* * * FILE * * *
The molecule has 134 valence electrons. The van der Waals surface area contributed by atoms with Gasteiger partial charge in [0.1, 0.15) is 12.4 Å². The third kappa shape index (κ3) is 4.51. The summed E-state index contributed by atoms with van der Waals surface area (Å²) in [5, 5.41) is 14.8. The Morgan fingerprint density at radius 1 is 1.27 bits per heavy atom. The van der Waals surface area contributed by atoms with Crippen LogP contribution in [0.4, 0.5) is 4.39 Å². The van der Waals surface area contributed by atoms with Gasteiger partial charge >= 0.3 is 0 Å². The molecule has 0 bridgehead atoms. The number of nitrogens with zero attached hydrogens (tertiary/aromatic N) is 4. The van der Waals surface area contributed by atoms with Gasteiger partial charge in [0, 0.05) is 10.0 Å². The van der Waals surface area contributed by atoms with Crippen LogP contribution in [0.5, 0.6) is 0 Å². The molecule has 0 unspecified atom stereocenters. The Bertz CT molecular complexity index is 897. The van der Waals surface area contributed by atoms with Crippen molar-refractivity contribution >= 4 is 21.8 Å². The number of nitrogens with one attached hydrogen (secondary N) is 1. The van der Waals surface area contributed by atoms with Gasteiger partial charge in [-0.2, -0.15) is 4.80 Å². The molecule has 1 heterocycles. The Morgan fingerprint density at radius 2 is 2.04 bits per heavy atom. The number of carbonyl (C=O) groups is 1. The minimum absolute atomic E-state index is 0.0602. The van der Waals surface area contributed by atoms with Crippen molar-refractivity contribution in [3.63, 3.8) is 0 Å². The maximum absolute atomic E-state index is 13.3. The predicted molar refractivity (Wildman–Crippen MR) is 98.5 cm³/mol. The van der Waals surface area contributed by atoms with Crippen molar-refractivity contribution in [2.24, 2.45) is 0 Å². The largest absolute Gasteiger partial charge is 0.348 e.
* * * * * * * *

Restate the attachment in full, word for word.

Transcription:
The molecule has 134 valence electrons. The van der Waals surface area contributed by atoms with Gasteiger partial charge in [0.1, 0.15) is 12.4 Å². The third kappa shape index (κ3) is 4.51. The summed E-state index contributed by atoms with van der Waals surface area (Å²) in [5, 5.41) is 14.8. The Morgan fingerprint density at radius 1 is 1.27 bits per heavy atom. The van der Waals surface area contributed by atoms with Crippen LogP contribution in [0.4, 0.5) is 4.39 Å². The van der Waals surface area contributed by atoms with Gasteiger partial charge >= 0.3 is 0 Å². The molecule has 0 bridgehead atoms. The number of nitrogens with zero attached hydrogens (tertiary/aromatic N) is 4. The van der Waals surface area contributed by atoms with Gasteiger partial charge in [0, 0.05) is 10.0 Å². The van der Waals surface area contributed by atoms with Crippen LogP contribution in [0.5, 0.6) is 0 Å². The molecule has 0 unspecified atom stereocenters. The Bertz CT molecular complexity index is 897. The van der Waals surface area contributed by atoms with Crippen molar-refractivity contribution >= 4 is 21.8 Å². The number of nitrogens with one attached hydrogen (secondary N) is 1. The van der Waals surface area contributed by atoms with Gasteiger partial charge in [-0.2, -0.15) is 4.80 Å². The molecule has 1 heterocycles. The Morgan fingerprint density at radius 2 is 2.04 bits per heavy atom. The number of carbonyl (C=O) groups is 1. The minimum absolute atomic E-state index is 0.0602. The van der Waals surface area contributed by atoms with Crippen molar-refractivity contribution in [3.63, 3.8) is 0 Å². The maximum absolute atomic E-state index is 13.3. The predicted molar refractivity (Wildman–Crippen MR) is 98.5 cm³/mol. The van der Waals surface area contributed by atoms with Crippen molar-refractivity contribution in [2.24, 2.45) is 0 Å². The largest absolute Gasteiger partial charge is 0.348 e.